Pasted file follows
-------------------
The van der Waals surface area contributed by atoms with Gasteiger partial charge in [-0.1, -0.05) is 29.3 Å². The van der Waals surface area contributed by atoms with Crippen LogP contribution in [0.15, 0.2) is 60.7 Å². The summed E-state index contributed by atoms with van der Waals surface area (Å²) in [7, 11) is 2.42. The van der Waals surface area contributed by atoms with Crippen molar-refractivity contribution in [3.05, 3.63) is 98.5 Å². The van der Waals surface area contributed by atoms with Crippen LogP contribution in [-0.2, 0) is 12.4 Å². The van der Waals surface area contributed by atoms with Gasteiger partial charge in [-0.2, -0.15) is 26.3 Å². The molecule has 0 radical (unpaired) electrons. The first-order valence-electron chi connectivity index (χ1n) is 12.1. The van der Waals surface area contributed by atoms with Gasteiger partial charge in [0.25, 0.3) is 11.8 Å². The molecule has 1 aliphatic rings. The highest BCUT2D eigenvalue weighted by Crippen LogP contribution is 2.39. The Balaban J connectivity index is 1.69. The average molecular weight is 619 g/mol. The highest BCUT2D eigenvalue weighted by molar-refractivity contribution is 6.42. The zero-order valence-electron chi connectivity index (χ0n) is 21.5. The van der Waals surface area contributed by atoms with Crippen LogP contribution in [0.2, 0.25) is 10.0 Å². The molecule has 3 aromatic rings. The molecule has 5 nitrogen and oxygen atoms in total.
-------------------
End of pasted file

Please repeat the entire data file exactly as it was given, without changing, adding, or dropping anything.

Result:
The van der Waals surface area contributed by atoms with Gasteiger partial charge in [-0.1, -0.05) is 29.3 Å². The van der Waals surface area contributed by atoms with Crippen LogP contribution in [0.15, 0.2) is 60.7 Å². The summed E-state index contributed by atoms with van der Waals surface area (Å²) in [7, 11) is 2.42. The van der Waals surface area contributed by atoms with Crippen molar-refractivity contribution in [3.05, 3.63) is 98.5 Å². The van der Waals surface area contributed by atoms with Crippen LogP contribution in [-0.2, 0) is 12.4 Å². The van der Waals surface area contributed by atoms with Gasteiger partial charge in [-0.2, -0.15) is 26.3 Å². The molecule has 0 radical (unpaired) electrons. The first-order valence-electron chi connectivity index (χ1n) is 12.1. The van der Waals surface area contributed by atoms with Gasteiger partial charge in [0.25, 0.3) is 11.8 Å². The molecule has 1 aliphatic rings. The highest BCUT2D eigenvalue weighted by Crippen LogP contribution is 2.39. The Balaban J connectivity index is 1.69. The average molecular weight is 619 g/mol. The highest BCUT2D eigenvalue weighted by molar-refractivity contribution is 6.42. The zero-order valence-electron chi connectivity index (χ0n) is 21.5. The van der Waals surface area contributed by atoms with Crippen LogP contribution in [0.2, 0.25) is 10.0 Å². The molecule has 3 aromatic rings. The molecule has 5 nitrogen and oxygen atoms in total.